The kids at Lamproba L to R Saba, Nini, Bidzina, little brother who isn't my student, Bendo, Nika
The other big news from up here in Svaneti is that Skylar managed to have a bit of a health crisis while visiting us. He felt unwell one morning, which we assumed was just a hangover. He felt pretty bad the whole day, and then around 9pm we heard a thump from upstairs. I went up and found him semiconscious on the floor. Gocha and Nato proceeded to yell at me, assuming I had lied to them about his state of health, while also getting him back to bed, giving him medicine, hot water bottles and calling the ambulance. This arrived promptly and the various neighbors/relatives who had bene milling about carried him in and then drove with Gocha in the car so they could move him into the clinic here in Mestia. I spent the remainder of Sunday, all of Monday and Tuesday morning at the clinic with him, feeding, moving, helping, cajoling, entertaining and translating for him.
 I discovered that health care in Georgia is dirt cheap (total cost of ambulance ride, 2 nights in clinic, treatments there, 4 types of pills to take home, an x-ray and a blood test? Less than 100 USD) but also feels quite haphazard by US standards. For example there is no patient chart. Each new nurse or doctor who arrives just asks the patient what’s going on. Treatments are essentially bought at the pharmacy and then transported down the hall to be administered. The nursing staff can be difficult to find, so at one point I had to turn off an IV to prevent air from going into Skylar’s bloodstream. They didn’t have a sharps container, which frankly scared me half to death. They allowed me to stay in the room while he had his x-ray which I’m fairly certain in a big no no in the US. We had to bring our own food (and bedding), which blessedly Nato was willing to do. The khachapuri tasted delicious. Check-out consisted of packing up our stuff, Gocha turning up and us peacing out. No paperwork. No final check, just off you go. We never got an official diagnosis, or one that we understood since frankly my hospital vocab consists of the body parts, pain, better, worse, and pill. It doesn’t help that our new insurance cards haven’t arrived yet (apparently they’re coming from Tbilisi, on the back of a tortoise considering how long it’s taken thus far) so I had to run to the ATM Monday morning to get cash to pay for everything.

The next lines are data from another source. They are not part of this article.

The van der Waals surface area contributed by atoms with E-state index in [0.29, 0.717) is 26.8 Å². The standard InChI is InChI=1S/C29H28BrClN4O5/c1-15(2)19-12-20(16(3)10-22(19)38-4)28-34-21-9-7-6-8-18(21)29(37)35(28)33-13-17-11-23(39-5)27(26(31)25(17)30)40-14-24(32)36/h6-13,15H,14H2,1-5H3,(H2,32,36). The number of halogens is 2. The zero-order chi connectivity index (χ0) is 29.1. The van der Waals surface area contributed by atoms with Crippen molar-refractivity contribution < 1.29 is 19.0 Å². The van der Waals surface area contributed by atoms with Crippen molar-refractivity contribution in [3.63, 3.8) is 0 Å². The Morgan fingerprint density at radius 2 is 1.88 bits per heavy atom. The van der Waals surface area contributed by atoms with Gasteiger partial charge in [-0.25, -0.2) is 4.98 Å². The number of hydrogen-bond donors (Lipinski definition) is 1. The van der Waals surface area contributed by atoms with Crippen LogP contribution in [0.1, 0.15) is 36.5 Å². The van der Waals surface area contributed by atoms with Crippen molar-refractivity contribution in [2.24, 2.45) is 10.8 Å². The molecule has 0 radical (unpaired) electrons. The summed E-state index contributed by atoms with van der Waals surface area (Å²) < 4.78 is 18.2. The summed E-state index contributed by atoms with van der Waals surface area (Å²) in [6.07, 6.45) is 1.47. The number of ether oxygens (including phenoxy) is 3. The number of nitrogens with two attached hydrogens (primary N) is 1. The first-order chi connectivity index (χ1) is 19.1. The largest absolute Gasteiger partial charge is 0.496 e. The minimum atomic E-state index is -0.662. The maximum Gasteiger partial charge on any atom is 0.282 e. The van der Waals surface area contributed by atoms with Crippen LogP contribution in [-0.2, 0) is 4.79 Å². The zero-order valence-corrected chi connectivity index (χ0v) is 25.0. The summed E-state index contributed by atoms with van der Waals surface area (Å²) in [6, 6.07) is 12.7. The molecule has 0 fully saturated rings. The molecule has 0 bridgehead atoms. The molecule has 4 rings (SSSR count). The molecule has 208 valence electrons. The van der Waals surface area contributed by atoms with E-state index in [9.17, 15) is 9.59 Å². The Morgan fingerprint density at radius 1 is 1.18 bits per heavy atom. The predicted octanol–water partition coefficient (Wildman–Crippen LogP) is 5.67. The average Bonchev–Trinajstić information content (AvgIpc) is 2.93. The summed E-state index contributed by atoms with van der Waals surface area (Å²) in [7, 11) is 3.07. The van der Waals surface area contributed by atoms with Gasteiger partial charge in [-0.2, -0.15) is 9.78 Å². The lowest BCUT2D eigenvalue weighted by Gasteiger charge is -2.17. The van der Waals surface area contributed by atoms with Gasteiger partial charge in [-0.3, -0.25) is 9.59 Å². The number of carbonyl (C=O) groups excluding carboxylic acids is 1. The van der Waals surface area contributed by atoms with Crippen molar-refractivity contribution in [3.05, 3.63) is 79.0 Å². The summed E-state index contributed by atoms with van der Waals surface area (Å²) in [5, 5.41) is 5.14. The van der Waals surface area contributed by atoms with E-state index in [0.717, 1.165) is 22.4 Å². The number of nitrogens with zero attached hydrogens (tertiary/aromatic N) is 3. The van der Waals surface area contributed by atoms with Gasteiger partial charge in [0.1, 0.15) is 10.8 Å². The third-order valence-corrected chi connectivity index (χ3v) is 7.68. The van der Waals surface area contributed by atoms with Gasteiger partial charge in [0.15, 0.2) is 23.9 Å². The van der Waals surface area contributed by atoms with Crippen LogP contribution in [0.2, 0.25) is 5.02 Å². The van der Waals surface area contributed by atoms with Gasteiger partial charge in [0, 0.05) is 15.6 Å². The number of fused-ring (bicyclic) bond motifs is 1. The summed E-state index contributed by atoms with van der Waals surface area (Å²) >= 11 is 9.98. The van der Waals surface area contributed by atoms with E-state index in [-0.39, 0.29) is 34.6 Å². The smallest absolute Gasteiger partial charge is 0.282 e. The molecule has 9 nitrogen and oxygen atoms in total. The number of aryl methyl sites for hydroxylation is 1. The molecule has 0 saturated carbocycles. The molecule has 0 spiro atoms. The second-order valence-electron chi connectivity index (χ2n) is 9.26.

Two Aunts and Ani
Asmat, my Svan tutor’s Mom works at the hospital thank goodness so she shepherded me around to various offices to pay for stuff, get drugs, and to explain in slow and easy Georgian, when and how many of everything Skylar should take and watched as I wrote everything down for him on the packages. After we brought him home for the afternoon and night I took care of laundry, some food and getting his room cleaned up. I will say, at least the clinic here didn’t have that disinfectant smell that hospitals in the US always have and that sets my flesh crawling. I was still very glad to get back to school on Wednesday, even if I was physically dragging myself through the day. All my teachers asked how my friend was, as did two of my senior boys. I’ve realized that probably a big part of why people here stay home from school work etc with small illnesses is that it is imperative to keep them from becoming crises. In the US, exceptionally high quality medical care is never that far away (I’m not saying that everyone has access to it, I’m saying in purely geographic terms it exists). Here, the nearest actual hospital is 3+ hours by car on terrible roads. The Mestia clinic has the absolute basics, but not much more. It’s not worth risking an emergency, because it might just cost you your life.